We certainly hope everyone had an enjoyable and relaxing Labor Day weekend. As we return to work after this traditional “end of summer” holiday, which was created in the late 19th century to honor U.S. workers, we thought it would be appropriate to write a blog detailing the advantages those workers have provided the U.S. refining industry. We’ve written many times in this space about how the downstream segment in the U.S. has become a true global leader over the past few years and perhaps even the most dominant U.S. manufacturing industry. In fact, as we recently watched and listened to Rami Malek (as Freddy Mercury) belt out Queen’s quintessential anthem, “We are the Champions,” in the blockbuster movie, “Bohemian Rhapsody”, it certainly brought to mind this move to dominance. While a lot of factors have played a role in driving U.S. downstream competiveness to “championship levels,” perhaps most notably the benefits of lower cost crude and natural gas refiners have enjoyed as a result of the boom in Light Tight oil and gas production. One factor, however, often gets overlooked, but has been a structural benefit for the U.S. industry for a number of years – labor market advantages in both building and operating refineries. In today’s blog, we will dive a bit deeper into this element as we pay tribute to the American worker on this day after this sometimes underappreciated holiday.
Statistically, the U.S. workforce certainly has among the highest wages out of any country. Constant turmoil exists around large companies like Nike and Apple who have continued to move their manufacturing overseas, attributing high wages domestically as a large factor. Below is a chart (Figure 1) of some of the major countries in the downstream business and their respective average wages in USD/yr.
As shown in this chart, the average U.S. worker makes over $46,000 more than the average worker in Mexico. Even more telling is that the average salaried employee at a U.S. refinery makes a staggering $111,500 USD/yr. Despite the relatively high salaries and wages, U.S. refining continues to run their plants at lower costs than in any other country, largely due to higher productivity levels and greater efficiencies. In fact, it is partly due to the high wages that U.S. refineries have been able to attract the deepest, most talented and experienced refinery labor pool in the world; all the way from management, through the technical ranks and down to the skilled and hourly levels.
Combined with more flexible employment and work rules that exist in many other countries, particularly in Europe and Japan, this allows U.S. refiners to run their plants at high utilization rates. Below, in Figure 2, is a look at how U.S. refining utilization has strengthened over the last decade while our neighbor and largest destination for product exports, Mexico, has struggled mightily in recent years operating their refineries.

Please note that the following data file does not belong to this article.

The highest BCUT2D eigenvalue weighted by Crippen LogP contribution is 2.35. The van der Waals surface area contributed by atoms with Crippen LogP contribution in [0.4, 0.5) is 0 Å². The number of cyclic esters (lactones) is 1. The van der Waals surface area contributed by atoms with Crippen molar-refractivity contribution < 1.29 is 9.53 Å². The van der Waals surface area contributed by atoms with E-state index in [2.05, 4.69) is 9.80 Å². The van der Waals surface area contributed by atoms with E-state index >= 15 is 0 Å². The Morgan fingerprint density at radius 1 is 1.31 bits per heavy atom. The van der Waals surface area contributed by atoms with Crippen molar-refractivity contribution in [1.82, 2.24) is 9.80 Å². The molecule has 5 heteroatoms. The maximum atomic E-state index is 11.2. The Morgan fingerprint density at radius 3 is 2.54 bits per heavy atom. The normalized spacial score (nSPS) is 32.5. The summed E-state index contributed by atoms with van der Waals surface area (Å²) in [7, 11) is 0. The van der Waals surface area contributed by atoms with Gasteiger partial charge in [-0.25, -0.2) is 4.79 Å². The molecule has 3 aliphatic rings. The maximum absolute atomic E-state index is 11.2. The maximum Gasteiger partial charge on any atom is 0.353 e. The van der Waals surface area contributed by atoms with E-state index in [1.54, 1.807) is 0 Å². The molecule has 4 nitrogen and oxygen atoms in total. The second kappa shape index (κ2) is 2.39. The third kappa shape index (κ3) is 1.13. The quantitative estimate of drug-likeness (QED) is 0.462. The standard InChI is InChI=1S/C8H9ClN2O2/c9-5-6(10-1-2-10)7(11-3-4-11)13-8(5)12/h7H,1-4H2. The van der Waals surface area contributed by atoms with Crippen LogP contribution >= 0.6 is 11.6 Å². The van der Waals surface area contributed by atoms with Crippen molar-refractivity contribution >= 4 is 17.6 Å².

In one measure of the reliability of the workforce, the number and impact of labor strikes across the U.S. refining industry have remained inconsequential compared to the rest of the world. Since the most recent substantive nationwide strike, way back in 1980, there has only been one other national strike against the industry, the 2015 United Steel Workers oil refinery workers strike. Not only are they few and far between, the labor strikes which have taken place in the U.S. have proven to be relatively quickly resolved and have had very limited impacts on actual refinery throughputs and production levels.
This has not been the case in many other regions around the world. As one example, if we look at the last few decades in France, we see strikes leading to complete refinery shutdowns on every single complex in the country. As recently as 2018, France not only saw large refinery shutdowns due to labor disputes, but also protest over Emmanuel Macron’s diesel tax. This has created mass shutdowns of gas stations across Europe with increased prices at the pump, significant impacts on consumer markets and very negative effects on the bottom lines on refining companies. Figure 3, below, shows diesel pricing in Northwest Europe, and the spike in response to the outages caused by the French refinery strikes in late 2018.
Beyond reliability, the advantages due to a more efficient workforce in the U.S. can be demonstrated by relative manpower levels. We again make a comparison on this metric of labor efficiency by comparing the number of refining employees per MMBBL in the United States Gulf Coast (USGC) vs. our neighbor to the south. Mexico has roughly 28,000 employees per MMBBL of crude capacity, while the USGC refiners average less than one-fifth of this at about 5,000 per MMBBL. This demonstrates how the Gulf Coast refiners continue to leverage their small, but highly skilled employees for success.
A competitive workforce is not only realized in utilization, but also on construction, expansion, and maintenance costs. The superior competiveness of the U.S. workforce, despite higher wage and salary levels, allows them to execute capital projects and perform maintenance activities more efficiently and at lower costs. Almost without exception, you can make capital improvements at refineries on the US Gulf Coast cheaper than anywhere else in the world. This is shown below in table comparing the construction cost factor per region as determined by the Turner, Mason & Company’s (TM&C) Worldwide Refining Construction Outlook, team. (USGC is set at a factor of 1.0, with other regions scaled accordingly).